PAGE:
ELISA - General Tips and Troubleshooting

Enzyme-linked Immunosorbent Assays (ELISAs or EIAs) combine the specificity of antibodies with the sensitivity of simple enzyme assays, by using antibodies or antigens coupled to an easily assayed enzyme (e.g. alkaline phosphatase, horseradish peroxidase, and β-galactosidase) that possesses a high turnover number. This enzyme reacts with a colorless chromogenic substrate or a chemiluminescent/fluorescent substrate, to generate a reaction product. ELISA assays approach the sensitivity of Radioimmunoassays (RIAs) and have the advantage of being safer and less costly, since they do not depend on radioactive labels. A number of variations of ELISAs have been developed, allowing qualitative detection or quantitative measurement of either antigen or antibody. Most ELISAs are used to measure quantitatively antibody or antigen levels by using a standard curve.


ELISA - General Tips

Read and follow the product instructions. The information contained in the kit manual is your first source of knowledge for your particular assay. If there is any special handling information that you need to be aware of, it will be recorded in the kit insert.
Check the calibration of the pipets that will be used for the assay. 
Do not mix components from different lots or kits. Each component is lot specific and designed to give you a defined level of performance when used before the expiration date.
Always store the kit components at the recommended conditions. 
Do not use the kit past the expiration date marked on the product box. While many of the individual components may have expiration dates that extend beyond the kit date, the total kit expiration date has been determined based on the stability of all the materials stored at the suggested conditions.
Allow the plate to warm to room temperature before opening. The wells in the microtiter plate are coated with an antibody solution. While this coating is stable and robust, moisture will corrupt it causing a decrease in performance.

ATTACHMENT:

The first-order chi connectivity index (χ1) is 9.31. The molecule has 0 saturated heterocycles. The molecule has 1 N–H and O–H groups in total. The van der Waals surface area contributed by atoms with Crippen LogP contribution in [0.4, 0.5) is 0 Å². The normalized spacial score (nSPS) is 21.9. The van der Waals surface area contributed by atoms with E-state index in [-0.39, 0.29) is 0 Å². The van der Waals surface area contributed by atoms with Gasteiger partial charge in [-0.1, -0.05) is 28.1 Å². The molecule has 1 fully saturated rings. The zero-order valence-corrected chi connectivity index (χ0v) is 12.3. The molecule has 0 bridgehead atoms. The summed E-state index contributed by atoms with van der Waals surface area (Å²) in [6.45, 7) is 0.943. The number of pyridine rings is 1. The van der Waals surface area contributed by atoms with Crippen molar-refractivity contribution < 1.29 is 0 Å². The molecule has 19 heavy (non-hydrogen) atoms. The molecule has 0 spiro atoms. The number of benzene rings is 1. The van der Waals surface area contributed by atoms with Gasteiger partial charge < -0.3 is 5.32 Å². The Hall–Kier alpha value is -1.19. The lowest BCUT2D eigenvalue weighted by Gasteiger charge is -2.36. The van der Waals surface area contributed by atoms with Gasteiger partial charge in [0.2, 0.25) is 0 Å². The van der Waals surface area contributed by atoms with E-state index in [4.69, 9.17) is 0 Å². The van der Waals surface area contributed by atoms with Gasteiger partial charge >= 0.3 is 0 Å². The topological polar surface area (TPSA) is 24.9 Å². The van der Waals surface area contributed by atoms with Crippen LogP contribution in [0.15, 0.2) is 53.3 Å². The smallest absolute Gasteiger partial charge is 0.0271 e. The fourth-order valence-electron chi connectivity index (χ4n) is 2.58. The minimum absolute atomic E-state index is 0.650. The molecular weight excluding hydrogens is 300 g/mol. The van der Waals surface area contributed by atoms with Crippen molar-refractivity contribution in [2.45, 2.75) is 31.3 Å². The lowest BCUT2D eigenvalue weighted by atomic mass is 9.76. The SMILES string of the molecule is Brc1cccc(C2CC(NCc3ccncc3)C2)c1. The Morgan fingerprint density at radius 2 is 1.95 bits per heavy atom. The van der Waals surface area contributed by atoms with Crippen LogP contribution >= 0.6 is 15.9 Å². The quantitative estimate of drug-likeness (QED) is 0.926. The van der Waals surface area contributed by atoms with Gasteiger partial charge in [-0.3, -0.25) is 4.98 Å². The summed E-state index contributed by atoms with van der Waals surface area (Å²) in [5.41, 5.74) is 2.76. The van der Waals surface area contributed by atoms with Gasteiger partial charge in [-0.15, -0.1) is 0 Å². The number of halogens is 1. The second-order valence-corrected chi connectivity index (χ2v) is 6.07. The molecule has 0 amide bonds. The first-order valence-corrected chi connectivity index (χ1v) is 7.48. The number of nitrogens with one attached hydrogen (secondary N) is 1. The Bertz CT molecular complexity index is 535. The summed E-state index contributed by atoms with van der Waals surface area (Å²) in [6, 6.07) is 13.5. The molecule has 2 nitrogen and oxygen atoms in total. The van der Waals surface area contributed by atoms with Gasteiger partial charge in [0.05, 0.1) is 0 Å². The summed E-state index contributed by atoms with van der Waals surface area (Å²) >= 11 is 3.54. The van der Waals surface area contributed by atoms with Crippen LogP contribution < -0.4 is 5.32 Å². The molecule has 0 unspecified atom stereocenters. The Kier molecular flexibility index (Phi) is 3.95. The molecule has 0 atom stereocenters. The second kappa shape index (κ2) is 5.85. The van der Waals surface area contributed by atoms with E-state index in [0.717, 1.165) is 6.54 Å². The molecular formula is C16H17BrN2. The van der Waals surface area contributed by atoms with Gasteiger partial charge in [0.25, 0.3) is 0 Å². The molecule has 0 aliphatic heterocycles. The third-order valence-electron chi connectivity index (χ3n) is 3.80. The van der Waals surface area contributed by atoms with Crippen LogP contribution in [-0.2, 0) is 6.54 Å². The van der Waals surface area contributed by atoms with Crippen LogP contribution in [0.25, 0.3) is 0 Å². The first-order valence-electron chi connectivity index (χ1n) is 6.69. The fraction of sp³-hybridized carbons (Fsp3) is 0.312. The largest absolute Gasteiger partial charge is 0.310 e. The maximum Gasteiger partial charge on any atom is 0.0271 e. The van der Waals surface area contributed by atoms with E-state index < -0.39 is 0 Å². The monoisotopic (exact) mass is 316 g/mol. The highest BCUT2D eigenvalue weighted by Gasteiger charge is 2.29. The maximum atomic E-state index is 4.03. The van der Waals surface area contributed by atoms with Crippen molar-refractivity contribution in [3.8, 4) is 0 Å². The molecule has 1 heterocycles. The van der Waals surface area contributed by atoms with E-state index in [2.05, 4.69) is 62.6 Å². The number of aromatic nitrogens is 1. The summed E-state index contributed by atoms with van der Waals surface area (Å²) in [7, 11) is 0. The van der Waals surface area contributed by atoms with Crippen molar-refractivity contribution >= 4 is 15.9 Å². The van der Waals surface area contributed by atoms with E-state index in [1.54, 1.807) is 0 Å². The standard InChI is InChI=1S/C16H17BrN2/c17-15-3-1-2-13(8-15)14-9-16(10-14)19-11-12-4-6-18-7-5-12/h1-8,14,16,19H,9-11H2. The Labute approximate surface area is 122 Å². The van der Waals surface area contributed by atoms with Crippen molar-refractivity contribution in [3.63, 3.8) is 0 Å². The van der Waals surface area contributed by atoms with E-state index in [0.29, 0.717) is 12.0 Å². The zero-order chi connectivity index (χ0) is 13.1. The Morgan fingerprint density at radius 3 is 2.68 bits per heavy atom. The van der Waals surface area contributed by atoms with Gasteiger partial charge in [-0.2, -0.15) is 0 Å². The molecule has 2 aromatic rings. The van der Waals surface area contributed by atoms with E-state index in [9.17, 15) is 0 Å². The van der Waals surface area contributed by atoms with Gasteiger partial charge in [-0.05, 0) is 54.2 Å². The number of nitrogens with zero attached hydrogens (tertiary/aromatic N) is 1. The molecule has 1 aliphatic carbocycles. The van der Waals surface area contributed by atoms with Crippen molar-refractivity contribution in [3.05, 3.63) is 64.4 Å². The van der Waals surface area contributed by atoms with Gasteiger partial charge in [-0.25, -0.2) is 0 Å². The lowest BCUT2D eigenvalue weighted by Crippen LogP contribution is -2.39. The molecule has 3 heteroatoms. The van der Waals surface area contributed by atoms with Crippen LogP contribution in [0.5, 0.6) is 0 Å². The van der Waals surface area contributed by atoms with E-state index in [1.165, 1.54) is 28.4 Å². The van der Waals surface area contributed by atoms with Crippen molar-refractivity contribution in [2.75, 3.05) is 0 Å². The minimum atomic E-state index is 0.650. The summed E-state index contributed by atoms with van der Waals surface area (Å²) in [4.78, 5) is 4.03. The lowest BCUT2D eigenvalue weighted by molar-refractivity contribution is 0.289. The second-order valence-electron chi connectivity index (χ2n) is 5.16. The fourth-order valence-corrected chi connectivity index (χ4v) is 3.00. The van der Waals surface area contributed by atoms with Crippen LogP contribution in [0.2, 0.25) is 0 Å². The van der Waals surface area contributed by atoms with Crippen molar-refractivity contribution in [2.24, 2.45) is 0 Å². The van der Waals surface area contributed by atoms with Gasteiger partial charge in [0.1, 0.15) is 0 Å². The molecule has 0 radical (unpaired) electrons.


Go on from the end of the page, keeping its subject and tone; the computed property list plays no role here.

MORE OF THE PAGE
Allow all reagents to warm to room temperature before opening unless instructed otherwise. Many of the reagents contain temperature-dependent components that may come out of solution when cold. Using the reagents at room temperature ensures that you have a consistent formulation from assay to assay.
Pre-rinse pipet tips with the reagent before transferring a volume. You need to pre-rinse a tip only once if you are using it to make multiple transfers. Always change the pipet tip if it has been accidentally contaminated.
Always use a fresh pipet tip for each standard, sample or reagent. Do not use the same tip for your standards even when pipetting from the lowest to highest concentrations. 
Pipet the first reagent into the bottom of each well. Pipet subsequent volumes in different locations on the sides of each well, being careful to avoid cross-contaminating reagents
Be careful handling the microtiter wells and reagents to prevent contamination.
Always try to dilute the standards in a matrix as similar to the samples as possible. If the samples are significantly diluted in the assay buffer, then the standards can be diluted in the same buffer as well. If culture media (CM) samples are being analyzed, then the standards should be diluted in non-conditioned media.